26 Sep How Small Retail Traders Can Make Money
The academic professors argued that you can’t make money trading because of random walk theory and efficient market hypothesis. So, the best way is to put your money in a diversified or an index fund and let the effect of compounding interest do its work for you in the years to come.
For most investors, this is actually a very good plan. You can invest in STI ETF or implement the Permanent Portfolio (PP). It is relatively stress-free and you don’t have to worry about the market gyration daily. However, if you prefer “more action” and still wish to trade, then read on. (Click Here for a Comprehensive Guide to STI ETF)
Let me tell you first… trading is very difficult (I bet you already know!) It is one of the hardest things you can do in life. Very few people can trade for a living and do it professionally as a career. Even large professional managed funds have difficulty beating the market. What makes you think so that YOU are able to do it, sitting at the comfort of your own house without any informational edge or advantage that those big players have?
Most likely you are just a small retail trader. You don’t have a huge capital and you are unlikely to be the smartest guy around (Wall Street attracts some of the brightest minds with PhDs in the world). Trading is a game which you cannot win by just sheer will or determination. If that’s the case, then how can small retail traders like us make money in the market?
The answer is simple: You don’t play the same game as those big boys.
Some of these institutions who managed the funds are so large that they ARE the market, thus they have difficulty beating the market. Because their positions are so huge, they can’t get in or get out that easily. You also cannot compete with HFTs (high frequency trading) programs. Face the fact, your fingers are just not fast enough.
However, being small has its advantages. You don’t face the same restrictions that many of those institutions do: You are not required to have any specific exposures. Being a smaller retail trader, you are also unlikely to face liquidity issues (if you are trading the major asset classes). Your buy/sell orders have minimal impact on prices.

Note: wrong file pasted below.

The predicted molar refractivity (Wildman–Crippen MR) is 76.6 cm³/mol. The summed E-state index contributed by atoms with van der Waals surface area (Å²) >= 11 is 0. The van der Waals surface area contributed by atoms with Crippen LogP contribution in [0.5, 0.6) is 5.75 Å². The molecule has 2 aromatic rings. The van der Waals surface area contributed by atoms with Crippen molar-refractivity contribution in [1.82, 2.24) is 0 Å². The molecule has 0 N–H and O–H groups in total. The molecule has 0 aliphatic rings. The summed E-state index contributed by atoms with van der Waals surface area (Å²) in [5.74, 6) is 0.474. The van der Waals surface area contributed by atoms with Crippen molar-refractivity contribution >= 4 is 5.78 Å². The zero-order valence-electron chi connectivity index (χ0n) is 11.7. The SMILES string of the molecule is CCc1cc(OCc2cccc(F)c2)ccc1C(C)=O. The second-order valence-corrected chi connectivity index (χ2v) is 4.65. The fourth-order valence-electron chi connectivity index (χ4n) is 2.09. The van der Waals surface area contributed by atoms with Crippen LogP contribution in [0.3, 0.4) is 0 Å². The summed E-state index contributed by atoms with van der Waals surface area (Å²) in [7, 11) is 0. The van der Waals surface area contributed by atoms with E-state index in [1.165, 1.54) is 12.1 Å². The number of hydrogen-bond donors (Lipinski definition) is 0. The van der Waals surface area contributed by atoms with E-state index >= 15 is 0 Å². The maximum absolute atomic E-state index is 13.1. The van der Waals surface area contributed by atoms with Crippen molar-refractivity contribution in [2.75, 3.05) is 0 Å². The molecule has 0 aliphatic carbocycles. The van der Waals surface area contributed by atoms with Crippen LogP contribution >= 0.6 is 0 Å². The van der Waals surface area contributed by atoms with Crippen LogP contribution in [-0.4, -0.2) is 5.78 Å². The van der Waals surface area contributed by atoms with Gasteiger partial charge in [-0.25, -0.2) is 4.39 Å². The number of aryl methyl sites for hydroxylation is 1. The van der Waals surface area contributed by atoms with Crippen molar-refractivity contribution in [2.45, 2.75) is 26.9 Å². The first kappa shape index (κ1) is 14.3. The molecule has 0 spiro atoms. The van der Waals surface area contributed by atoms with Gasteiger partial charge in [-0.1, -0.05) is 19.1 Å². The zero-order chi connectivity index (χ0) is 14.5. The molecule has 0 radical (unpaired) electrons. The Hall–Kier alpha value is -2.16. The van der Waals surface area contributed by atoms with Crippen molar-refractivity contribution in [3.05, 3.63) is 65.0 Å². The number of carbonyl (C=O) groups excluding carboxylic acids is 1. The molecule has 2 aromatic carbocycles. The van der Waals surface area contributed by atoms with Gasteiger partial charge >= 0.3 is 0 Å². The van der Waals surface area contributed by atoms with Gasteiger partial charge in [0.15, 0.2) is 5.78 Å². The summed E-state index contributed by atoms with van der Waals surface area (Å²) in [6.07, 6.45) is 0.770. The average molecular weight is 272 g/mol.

You are free to roam among equities, futures, currencies, options etc when you see opportunities, as long as you have the skills. Few institutional investors enjoy this freedom and they face certain restrictions. For many of these fund managers, their investing time-frame is in years, while the HFT firms’ time-frame is in seconds or minutes.
So, don’t compete with these big boys. Instead, you can focus on swing trading – 2 to 10 days swings. Firstly, swing trading allows you to filter out the noise created by the HFTs and algos. Secondly, large institutions normally invest and make decisions based on fundamentals and their time-frame is usually much longer (years).
This is based on my personal experience as well. I have tried intra-day, swing and position trading. Swing trading is less stressful and I don’t have to stare at the screen every minute. I believe most of the people reading this have a full-time job and intra-day trading is going to wear you out. You may feel alright for a few days, but try doing it for a few months. Trust me… been there done that. I have far more success and is able to grow my account by swing trading instead.
To conclude, as a small trader, we don’t compete head-on with the big boys, instead we ought to play differently and target a different time-frame – by focusing on the daily time-frame.
I understand the above article is a very general piece of advice and the main “meat” shall be on specific swing trading strategies in the near future – how to look at market structure, how to trade pullbacks, how to assess trends etc…. basically the way I trade. Subscribe to BFP to receive them in the future!